Classic games and their more fun alternatives — Children’s games

For those of you struggling with last-minute holiday gifts for your little rapscallions, I’m resurrecting my series on better versions of classic board games, this time focusing on those for kids. Fair warning: most of these are one notch more complex than the older games I’m dissing and dismissing, but all are very appropriate most elementary kids. For those with very young kids, Animal upon Animal checks in at the youngest, appropriate for ages 4 and up.

Chutes & Ladders

  • What was great about this game — Very little. Ok, that may be a little harsh. This game is designed for REALLY young children. It helps them learn to count and follow directions, which are important milestones. And it’s also a good template for cause and effect.
  • What was terrible about it — There are literally zero choices in the game, so you’re just teaching a child to be an automaton. Roll, move, roll, move, roll, move.
  • What you should play instead: Mole Rats in Space — This is a cooperative game where you and your fellow mole rats are on a space station inexplicably full of chutes and ladders. It has also inexplicably been invaded by snakes. You and your mates need to collect your supplies and get to the escape pod before the snakes get you. You’re still moving yourself (or the snakes!) every turn, but you’re choosing whether to move right or left. That simple nuance adds loads of richness to the game as you’re rewarded for thinking ahead to achieve objectives and avoid obstacles. Plus, the cooperative dynamic encourages kids to help one another.

Sorry, Trouble

  • What was great about these games — Landing on an opponent and sending them back to the start is one of the most emotionally gratifying “take that!” moves in gameplay. And the decisions on which pieces to move, balancing bringing new pawns out and trying to get those already out home, is interesting light strategy.
  • What was terrible about them — The tyranny of the dice. This can become particularly infuriating at the end as you’re trying to roll a one to move one last space. Also, there’s no immersive theme here. You’re just occupying a sterile board with colors
  • What you should play instead: Camel Up — You’re still moving around a board based on dice rolls but in an exciting camel race. Furthermore, the point of the game is betting on where camels will finish (rather than trying to finish first) and using shenanigans to influence the outcome. Plus, when camels end up on the same space, you literally stack them forming a zany camel tower. Note: I think this may be out of stock on Amazon right now.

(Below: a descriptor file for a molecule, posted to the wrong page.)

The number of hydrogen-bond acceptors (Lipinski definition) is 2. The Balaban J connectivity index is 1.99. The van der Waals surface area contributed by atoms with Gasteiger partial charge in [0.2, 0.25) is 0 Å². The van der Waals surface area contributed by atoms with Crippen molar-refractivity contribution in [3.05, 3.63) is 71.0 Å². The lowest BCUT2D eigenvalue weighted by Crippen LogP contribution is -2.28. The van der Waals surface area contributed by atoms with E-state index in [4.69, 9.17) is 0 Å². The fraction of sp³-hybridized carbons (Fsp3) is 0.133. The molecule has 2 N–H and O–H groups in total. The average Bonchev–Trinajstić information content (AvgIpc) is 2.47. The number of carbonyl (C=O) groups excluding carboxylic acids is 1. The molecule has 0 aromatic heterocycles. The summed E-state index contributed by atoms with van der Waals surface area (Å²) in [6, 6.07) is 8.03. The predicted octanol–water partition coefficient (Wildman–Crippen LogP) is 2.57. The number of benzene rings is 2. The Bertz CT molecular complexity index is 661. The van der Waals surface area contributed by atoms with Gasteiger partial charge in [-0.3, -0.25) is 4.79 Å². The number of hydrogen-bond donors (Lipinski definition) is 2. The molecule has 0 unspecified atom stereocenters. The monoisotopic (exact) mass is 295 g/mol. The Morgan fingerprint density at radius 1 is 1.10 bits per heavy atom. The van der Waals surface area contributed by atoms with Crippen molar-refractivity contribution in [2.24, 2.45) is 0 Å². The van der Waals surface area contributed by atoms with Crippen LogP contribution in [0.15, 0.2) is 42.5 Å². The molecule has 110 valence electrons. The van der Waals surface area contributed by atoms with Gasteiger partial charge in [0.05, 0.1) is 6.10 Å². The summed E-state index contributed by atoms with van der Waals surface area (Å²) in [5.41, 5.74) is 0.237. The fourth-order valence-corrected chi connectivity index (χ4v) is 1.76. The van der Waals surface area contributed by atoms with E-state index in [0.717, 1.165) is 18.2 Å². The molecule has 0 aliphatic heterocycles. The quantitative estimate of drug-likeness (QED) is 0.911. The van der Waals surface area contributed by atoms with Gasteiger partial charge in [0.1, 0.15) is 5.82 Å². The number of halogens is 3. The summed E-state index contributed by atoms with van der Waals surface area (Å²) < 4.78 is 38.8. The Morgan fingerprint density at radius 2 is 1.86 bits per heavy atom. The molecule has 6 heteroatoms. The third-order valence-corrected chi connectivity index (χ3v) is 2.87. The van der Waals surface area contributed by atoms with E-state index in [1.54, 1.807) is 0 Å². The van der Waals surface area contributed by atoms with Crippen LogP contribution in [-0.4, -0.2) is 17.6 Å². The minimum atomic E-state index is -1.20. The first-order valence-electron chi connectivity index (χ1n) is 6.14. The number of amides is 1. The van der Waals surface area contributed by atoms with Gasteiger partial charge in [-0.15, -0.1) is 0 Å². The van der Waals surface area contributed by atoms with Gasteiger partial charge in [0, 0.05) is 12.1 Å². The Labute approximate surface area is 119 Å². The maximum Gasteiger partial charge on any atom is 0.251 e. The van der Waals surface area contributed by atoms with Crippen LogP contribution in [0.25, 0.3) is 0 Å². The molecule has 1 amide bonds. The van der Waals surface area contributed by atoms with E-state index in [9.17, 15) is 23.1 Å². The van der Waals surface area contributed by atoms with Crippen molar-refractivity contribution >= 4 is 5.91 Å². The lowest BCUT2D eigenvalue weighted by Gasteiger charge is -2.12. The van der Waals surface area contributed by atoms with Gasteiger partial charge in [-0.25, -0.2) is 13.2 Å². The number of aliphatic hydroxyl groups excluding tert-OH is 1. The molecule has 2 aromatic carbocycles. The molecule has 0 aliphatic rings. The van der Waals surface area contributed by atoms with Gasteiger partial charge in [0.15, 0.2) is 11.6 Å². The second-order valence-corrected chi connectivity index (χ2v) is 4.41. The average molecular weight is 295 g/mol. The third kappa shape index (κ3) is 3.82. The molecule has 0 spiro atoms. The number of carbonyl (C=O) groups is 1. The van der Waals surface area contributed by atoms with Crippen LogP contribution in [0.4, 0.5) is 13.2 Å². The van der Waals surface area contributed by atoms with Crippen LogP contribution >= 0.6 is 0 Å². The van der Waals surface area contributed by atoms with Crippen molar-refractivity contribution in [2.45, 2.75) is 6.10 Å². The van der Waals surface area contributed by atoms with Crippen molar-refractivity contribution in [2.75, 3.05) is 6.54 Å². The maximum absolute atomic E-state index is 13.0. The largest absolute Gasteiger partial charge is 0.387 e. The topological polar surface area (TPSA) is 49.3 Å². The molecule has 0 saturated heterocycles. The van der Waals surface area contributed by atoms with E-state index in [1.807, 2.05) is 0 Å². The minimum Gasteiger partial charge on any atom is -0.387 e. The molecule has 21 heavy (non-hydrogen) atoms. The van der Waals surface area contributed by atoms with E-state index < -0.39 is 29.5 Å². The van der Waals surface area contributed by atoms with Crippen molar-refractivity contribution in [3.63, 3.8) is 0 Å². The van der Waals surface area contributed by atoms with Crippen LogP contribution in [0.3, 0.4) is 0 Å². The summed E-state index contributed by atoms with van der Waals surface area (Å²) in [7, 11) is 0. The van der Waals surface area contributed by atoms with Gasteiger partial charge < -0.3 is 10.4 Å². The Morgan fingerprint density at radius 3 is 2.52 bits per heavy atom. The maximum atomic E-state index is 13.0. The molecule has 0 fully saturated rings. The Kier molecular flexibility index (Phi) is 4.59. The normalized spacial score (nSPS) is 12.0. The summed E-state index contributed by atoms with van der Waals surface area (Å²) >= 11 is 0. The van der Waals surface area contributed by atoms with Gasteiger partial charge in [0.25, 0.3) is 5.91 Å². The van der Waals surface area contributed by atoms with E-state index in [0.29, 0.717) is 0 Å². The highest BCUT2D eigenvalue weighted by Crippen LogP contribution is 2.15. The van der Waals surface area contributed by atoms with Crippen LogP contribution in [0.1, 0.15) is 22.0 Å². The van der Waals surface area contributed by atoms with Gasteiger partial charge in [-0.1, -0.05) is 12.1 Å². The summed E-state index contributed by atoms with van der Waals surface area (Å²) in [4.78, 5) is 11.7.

Connect 4

  • What was great about this game — The rules are simple (take turns and get four in a row before your opponent) but the strategy is complex as you have to simultaneously look for opportunities while making sure you’re blocking your opponent. If you’re like me, you’re always so focused on offense that when your adversary places their fourth disc, it comes as a total shock that they already had thee in a row. Every. Single. Time.
  • What was terrible about it — This game has lots of staying power, so I’ll go easy on it. It does have a bit of a ceiling because it boils down to a larger version of tic-tac-toe. And it only works for two players, which is annoying when three or four friends are together.
  • What you should play instead: Azul — This is a beautiful tile laying game where each player is trying to fill out their own board with different tile designs. But because all the players draw from a common pile, you’re looking not only at what you need to fill out your board but also at what your opponents are trying to grab. The scoring (and thus the strategy) is one notch up from Connect 4, which means it’s a little more interesting over time but still very accessible. And it works great for two to four players.


  • What was great about this game — The joy of getting a hit. Like all hidden information games, there’s a wave of euphoria that comes when you finally figure out what’s going on.
  • What was terrible about it — Though the skin and concept are fun, ultimately this boils down to a long guessing game, which really bogs down if/when both players are still trying to find the other’s destroyer. And it only works for two players.
  • What you should play instead: Sonar — Have you ever wondered why the ships in Battleship just stay put the whole time to get attacked? So have I! Sonar fixes that logical flaw. You and your opponent are dueling submarine captains trying to simultaneously hunt and evade your opponent. The rules are a significant step up from Battleship but still accessible to older children, and they make the game play much richer and closer to reality. There’s also a nifty four-player team version where one player is the captain and the other is the radio operator. For the adult gamers with a gaggle of friends, Captain Sonar is another step up in complexity that scales to eight players in an epic sea battle.


  • What was great about this game — There are lots of “dexterity games” out there, games that require carefully attuned hand movements to succeed. However, only Operation has lights and sounds making you jump out of your skin when you mess up. In that vein, Operation is an early forerunner of video games.
  • What was terrible about it — This game is great fun for what it is, but what it is is just rote draw a card, try to extract the bone.
  • What you should play instead: Animal upon Animal — In truth, this is more reverse Jenga than Operation, but it’s such a great game I had to slide it into this list. Players take turns building a pyramid of differently shaped animals, trying hard to keep the pyramid from collapsing. It preserves the surge of stress of both Operation and Jenga when you make a mistake, and it adds the complexity of trying to figure out which animals to place and give to your opponent.